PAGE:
COUWENBERGH, Christiaen van
(b. 1604, Delft, d. 1667, Cologne)

Woman with a Basket of Fruit

Oil on canvas, 107,5 x 93 cm
Gemäldesammlung der Universität, Göttingen

A ripe young woman stands in a doorway holding a tapestry aside with the back if her hand. She carries a basket overflowing with fruit, quite as her bodice seems about to spill its abundant contents. Although the woman presumably is entering the room in which the viewer finds himself (that he is male need not be debated), it also seems that she has paused in the doorway, inviting him to withdraw to a private space.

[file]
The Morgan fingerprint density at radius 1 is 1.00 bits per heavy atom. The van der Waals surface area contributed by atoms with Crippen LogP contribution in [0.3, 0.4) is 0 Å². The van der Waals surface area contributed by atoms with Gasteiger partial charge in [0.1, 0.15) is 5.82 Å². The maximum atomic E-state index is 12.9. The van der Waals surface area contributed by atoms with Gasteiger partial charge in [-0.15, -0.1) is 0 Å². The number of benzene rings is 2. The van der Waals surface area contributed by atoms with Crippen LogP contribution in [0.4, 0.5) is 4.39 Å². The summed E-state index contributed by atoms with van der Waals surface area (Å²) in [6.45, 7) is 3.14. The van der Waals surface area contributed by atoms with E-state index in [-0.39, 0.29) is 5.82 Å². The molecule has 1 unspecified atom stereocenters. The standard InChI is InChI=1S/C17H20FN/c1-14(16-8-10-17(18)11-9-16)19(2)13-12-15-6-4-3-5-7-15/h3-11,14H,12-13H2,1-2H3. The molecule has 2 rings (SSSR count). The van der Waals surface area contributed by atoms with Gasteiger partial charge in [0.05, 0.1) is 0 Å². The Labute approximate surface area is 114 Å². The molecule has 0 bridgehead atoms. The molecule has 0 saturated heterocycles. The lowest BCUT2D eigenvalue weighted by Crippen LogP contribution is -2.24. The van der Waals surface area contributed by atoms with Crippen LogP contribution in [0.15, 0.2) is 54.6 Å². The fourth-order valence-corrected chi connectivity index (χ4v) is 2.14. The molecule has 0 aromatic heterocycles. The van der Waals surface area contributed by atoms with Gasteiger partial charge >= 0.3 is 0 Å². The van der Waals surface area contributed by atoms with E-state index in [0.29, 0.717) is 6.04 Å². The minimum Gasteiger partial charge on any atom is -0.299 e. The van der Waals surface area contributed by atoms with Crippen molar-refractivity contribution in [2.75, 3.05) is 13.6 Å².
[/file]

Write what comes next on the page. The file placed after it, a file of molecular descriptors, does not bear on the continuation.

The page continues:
The painting has also be said to represent Pomona, the Roman goddess of fruit. While classical and even biblical references often served as pretexts for including sexy pictures in the seventeenth century collections, there are few works for which such a claim is less convincing. Van Couwenbergh's canvas is an exceptionally straightforward version of a type of painting that first flourished in Utrecht during the 1620s and became popular in court circles at The Hague between about 1635 and 1650. Gerard van Honthorst and Paulus Moreelse often painted courtesans dressed as shepherdess, a bird in the hand or an offer of fruit may recall Venus, Eve, Pomona, or some other ancient prototype, but the costumes, with tantalizingly low necklines, and the blond tresses framing Dutch faces must have made contemporary viewers feel right at home.

© Web Gallery of Art, created by Emil Krén and Daniel Marx.